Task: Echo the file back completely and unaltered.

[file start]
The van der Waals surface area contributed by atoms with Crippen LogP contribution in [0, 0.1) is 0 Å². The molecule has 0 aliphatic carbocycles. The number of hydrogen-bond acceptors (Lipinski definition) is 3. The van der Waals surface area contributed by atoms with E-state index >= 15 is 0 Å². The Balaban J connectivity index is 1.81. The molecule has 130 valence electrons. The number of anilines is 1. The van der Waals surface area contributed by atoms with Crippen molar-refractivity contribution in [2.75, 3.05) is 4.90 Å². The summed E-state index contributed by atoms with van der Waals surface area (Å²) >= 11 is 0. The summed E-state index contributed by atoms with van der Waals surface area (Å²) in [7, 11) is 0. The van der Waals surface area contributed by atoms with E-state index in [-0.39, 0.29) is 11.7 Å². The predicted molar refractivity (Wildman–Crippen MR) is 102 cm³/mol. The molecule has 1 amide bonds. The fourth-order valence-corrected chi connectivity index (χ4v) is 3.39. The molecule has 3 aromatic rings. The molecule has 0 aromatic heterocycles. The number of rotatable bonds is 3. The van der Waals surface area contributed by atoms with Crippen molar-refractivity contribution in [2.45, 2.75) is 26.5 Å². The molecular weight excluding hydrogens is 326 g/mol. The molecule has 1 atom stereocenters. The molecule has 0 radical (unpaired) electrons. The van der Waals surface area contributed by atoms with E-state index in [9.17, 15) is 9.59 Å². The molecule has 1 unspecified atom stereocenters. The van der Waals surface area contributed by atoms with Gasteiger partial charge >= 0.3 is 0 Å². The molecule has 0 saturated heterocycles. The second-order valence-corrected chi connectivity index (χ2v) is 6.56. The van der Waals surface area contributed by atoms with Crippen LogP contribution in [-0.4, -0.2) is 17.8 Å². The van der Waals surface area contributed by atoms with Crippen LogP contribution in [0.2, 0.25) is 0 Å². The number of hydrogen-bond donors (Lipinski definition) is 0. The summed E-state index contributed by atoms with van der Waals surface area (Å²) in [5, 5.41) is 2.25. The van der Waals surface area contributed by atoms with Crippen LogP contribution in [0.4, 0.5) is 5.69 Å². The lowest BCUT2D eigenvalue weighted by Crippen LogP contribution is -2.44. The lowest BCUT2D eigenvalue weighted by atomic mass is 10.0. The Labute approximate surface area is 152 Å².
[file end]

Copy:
The van der Waals surface area contributed by atoms with Crippen LogP contribution in [0, 0.1) is 0 Å². The molecule has 0 aliphatic carbocycles. The number of hydrogen-bond acceptors (Lipinski definition) is 3. The van der Waals surface area contributed by atoms with E-state index >= 15 is 0 Å². The Balaban J connectivity index is 1.81. The molecule has 130 valence electrons. The number of anilines is 1. The van der Waals surface area contributed by atoms with Crippen molar-refractivity contribution in [2.75, 3.05) is 4.90 Å². The summed E-state index contributed by atoms with van der Waals surface area (Å²) >= 11 is 0. The summed E-state index contributed by atoms with van der Waals surface area (Å²) in [7, 11) is 0. The van der Waals surface area contributed by atoms with E-state index in [-0.39, 0.29) is 11.7 Å². The predicted molar refractivity (Wildman–Crippen MR) is 102 cm³/mol. The molecule has 1 amide bonds. The fourth-order valence-corrected chi connectivity index (χ4v) is 3.39. The molecule has 3 aromatic rings. The molecule has 0 aromatic heterocycles. The number of rotatable bonds is 3. The van der Waals surface area contributed by atoms with Crippen molar-refractivity contribution in [2.45, 2.75) is 26.5 Å². The molecular weight excluding hydrogens is 326 g/mol. The molecule has 1 atom stereocenters. The molecule has 0 radical (unpaired) electrons. The van der Waals surface area contributed by atoms with E-state index in [9.17, 15) is 9.59 Å². The molecule has 1 unspecified atom stereocenters. The van der Waals surface area contributed by atoms with Gasteiger partial charge >= 0.3 is 0 Å². The molecule has 0 saturated heterocycles. The second-order valence-corrected chi connectivity index (χ2v) is 6.56. The van der Waals surface area contributed by atoms with Crippen LogP contribution in [-0.4, -0.2) is 17.8 Å². The van der Waals surface area contributed by atoms with Crippen LogP contribution in [0.2, 0.25) is 0 Å². The number of hydrogen-bond donors (Lipinski definition) is 0. The summed E-state index contributed by atoms with van der Waals surface area (Å²) in [5, 5.41) is 2.25. The van der Waals surface area contributed by atoms with Crippen LogP contribution in [0.4, 0.5) is 5.69 Å². The lowest BCUT2D eigenvalue weighted by Crippen LogP contribution is -2.44. The lowest BCUT2D eigenvalue weighted by atomic mass is 10.0. The Labute approximate surface area is 152 Å².